June 30, 2005
$5,500 for 500 users; $10,000 for 1,000 users
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You can specify tasks and rules down to the individual machine level.
Alerts are displayed locally, but there is no central alerting facility.
This is an extremely flexible antivirus system.
Grisoft's antivirus product for networks offers centralized management that can install, monitor and administer the antivirus software on each computer on the network.
The management system has two main components, a server and an administration interface. The AVG TCP server periodically checks Grisoft's servers for updated antivirus signatures and scanning engines, downloading them as necessary. The antivirus software installed on each workstation is updated from the AVG TCP server using http, rather than obtaining them directly from Grisoft's servers, which helps to reduce internet traffic and also ensures that all the systems are using the same updated versions.
The TCP server uses a supplied copy of the Firebird database engine, but it can make use of an existing installation of Microsoft's SQL Server if required. It has its own control interface that provides status and log information as well as the ability to alter the server's configuration. It is possible to change items such as the frequency with which the server checks for updates and the types of updates it will check for.
The database stores the configuration details for all the client stations. The server software and the Administrator software can be installed on different computers, so the distribution and update functions can be installed at a secure location while allowing administration to occur elsewhere.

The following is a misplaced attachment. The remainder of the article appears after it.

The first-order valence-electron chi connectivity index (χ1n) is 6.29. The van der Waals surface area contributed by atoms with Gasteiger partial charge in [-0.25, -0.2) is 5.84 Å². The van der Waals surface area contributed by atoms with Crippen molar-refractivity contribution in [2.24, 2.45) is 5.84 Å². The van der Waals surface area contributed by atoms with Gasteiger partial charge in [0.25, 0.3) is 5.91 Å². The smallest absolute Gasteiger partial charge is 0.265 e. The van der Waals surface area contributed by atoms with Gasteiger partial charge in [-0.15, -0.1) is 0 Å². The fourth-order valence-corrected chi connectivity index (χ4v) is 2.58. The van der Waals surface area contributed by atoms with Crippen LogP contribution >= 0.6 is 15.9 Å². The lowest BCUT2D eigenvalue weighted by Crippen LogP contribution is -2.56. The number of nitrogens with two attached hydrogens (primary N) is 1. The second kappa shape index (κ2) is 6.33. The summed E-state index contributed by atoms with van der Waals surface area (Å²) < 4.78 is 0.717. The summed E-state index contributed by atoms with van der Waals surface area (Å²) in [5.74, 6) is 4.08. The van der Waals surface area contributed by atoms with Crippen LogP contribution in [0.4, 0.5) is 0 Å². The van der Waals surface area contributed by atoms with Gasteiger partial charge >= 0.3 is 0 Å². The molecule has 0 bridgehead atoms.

The system's flexibility provides many configuration options to cater for most requirements, although it is advisable to read the accompanying documentation thoroughly before trying to install the product onto a large network.
The scanner software can be configured and downloaded to every networked machine, with different task and rule sets for each machine or group. Virus detection alerts are displayed at the infected machine and also logged at the central administration machine.
SC Magazine Articles
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- GCHQ infosec group disclosed kernel privilege exploit to Apple
- Bratton: NYC gangs turning to cybercrime, encryption thwarting investigations